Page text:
Dog owner to be tried in Detroit girl's mauling death

The 33-year-old Detroit man whose three dogs mauled a 9-year-old southwest Detroit girl to death was ordered Wednesday to stand trial for second-degree murder and other charges.

At the end of Pierre Cleveland's preliminary hearing in 36th District Court, Judge Michael Wagner bound him over for trial in the deadly attack on Emma Hernandez. The child was killed by Cleveland's pit bulls Aug. 19 as she rode her bike in an alley connecting her home on Florida Street with Cleveland's on Central.

Pierre Cleveland, left, sits with his defense attorney, Emmett Greenwood, during his preliminary exam in front of 36th District Court Judge Michael Wagner, Wednesday afternoon, Sept. 18, 2019

Beside the murder count, Cleveland will be tried on charges of involuntary manslaughter and having dangerous animals causing death.

On Wednesday, a neighbor whose son was among those who tried to save Emma  from the dogs testified about the attack.

"I saw the dogs run up to her and jump on her," said Luz Cruz, who cried as her testimony was translated into English by an interpreter. "I saw the dogs attack the girl, grab her by the leg and start eating her."

Cruz said she had seen Cleveland's dogs loose before looking for food. Cruz said she was going to the store one day with her grandchildren before when the dogs came up and jumped on her car.

 "The kids were screaming," she said.

During the first day of Cleveland's preliminary exam last month, Cruz's ex-son-in-law testified about the dogs being loose and trying to attack him as he left for work.

In addition to Luz Cruz's testimony, an hour-long videotape of an interview of

Cleveland conducted by Detroit Police investigator James Kraszewski was shown to the judge.

In the video, Cleveland, who has no previous criminal record, is shown crying about the attack, saying at one point, "there goes my life" and expressing worry about going to jail.

Cleveland said he left the dogs in the yard Aug. 19 because "I didn't think they would get out."

The video shows him putting his head down and crying as he described arriving home that day, learning from a neighbor about the attack and watching other neighbors perform CPR on Emma.

Family photo of  dog-mauling victim Emma Hernandez.

Cleveland said he was in pain "because of that little girl" and said he was shocked that his dogs attacked her, even though one of them had shown aggression in the past.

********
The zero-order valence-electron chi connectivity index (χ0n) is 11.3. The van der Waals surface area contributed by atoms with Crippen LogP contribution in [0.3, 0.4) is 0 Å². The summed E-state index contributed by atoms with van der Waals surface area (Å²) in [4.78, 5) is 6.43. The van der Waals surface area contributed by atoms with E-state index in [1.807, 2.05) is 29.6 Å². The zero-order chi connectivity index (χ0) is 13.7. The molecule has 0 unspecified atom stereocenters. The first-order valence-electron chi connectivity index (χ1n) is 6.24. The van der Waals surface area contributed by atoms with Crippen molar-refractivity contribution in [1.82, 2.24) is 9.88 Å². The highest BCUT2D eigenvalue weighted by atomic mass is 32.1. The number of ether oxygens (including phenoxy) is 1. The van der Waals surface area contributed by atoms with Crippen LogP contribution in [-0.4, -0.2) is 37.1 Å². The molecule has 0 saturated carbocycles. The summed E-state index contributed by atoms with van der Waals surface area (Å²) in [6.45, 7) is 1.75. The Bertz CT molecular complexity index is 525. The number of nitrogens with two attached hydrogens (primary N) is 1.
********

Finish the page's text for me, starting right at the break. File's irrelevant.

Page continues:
He said he had put up a board and some bricks to stop the dogs from getting out but admitted that the dogs still jumped over the fence and dug holes beneath the fence.

"It's my fault," Cleveland said during the interview. "It's my dogs, man. My dogs did this."

Assistant Wayne County Prosecutor Barbara Lanning said Cleveland created "a high risk of harm" by leaving the dogs unrestrained and unsupervised for more than two hours.

"It is no surprise to anyone that we're in a situation where there are previous incidents where the dogs (are) barking at children, the dogs frequently escaping the backyard and the defendant knowing that these dogs are aggressive," she said. "The situation like this one where ... Emma Hernandez is doing nothing but riding a bike, being a child behind her own home, when she's attacked by the defendant's dogs."

Defense attorney Emmett Greenwood said his client was shocked by the fatal attack on the child.

"This is a tragic set of mistakes," said Greenwood. "My client had no reason to believe that his dogs would ever do this. He took necessary steps ... he did remedial steps to fix his fence line. He put buttresses as far as bricks and boards to make sure that those dogs don't escape. Also, he filled in the holes to make sure they don't go under."

Wagner said Cleveland had been previously warned that his dogs were getting out of his backyard.

"He knew the dogs could get out and over (the fence)  and had evidence that the dogs were getting out that's why he was filling in the hole," said Wagner. 

"You have a duty to not allow these things to happen," the judge told Cleveland.

"People in the neighborhood have a right to ride their bikes or cut their grass" without fear of the dogs getting out and attacking them, the judge said.

Cleveland was scheduled for an arraignment on information Oct. 16 in Wayne County Circuit Court.

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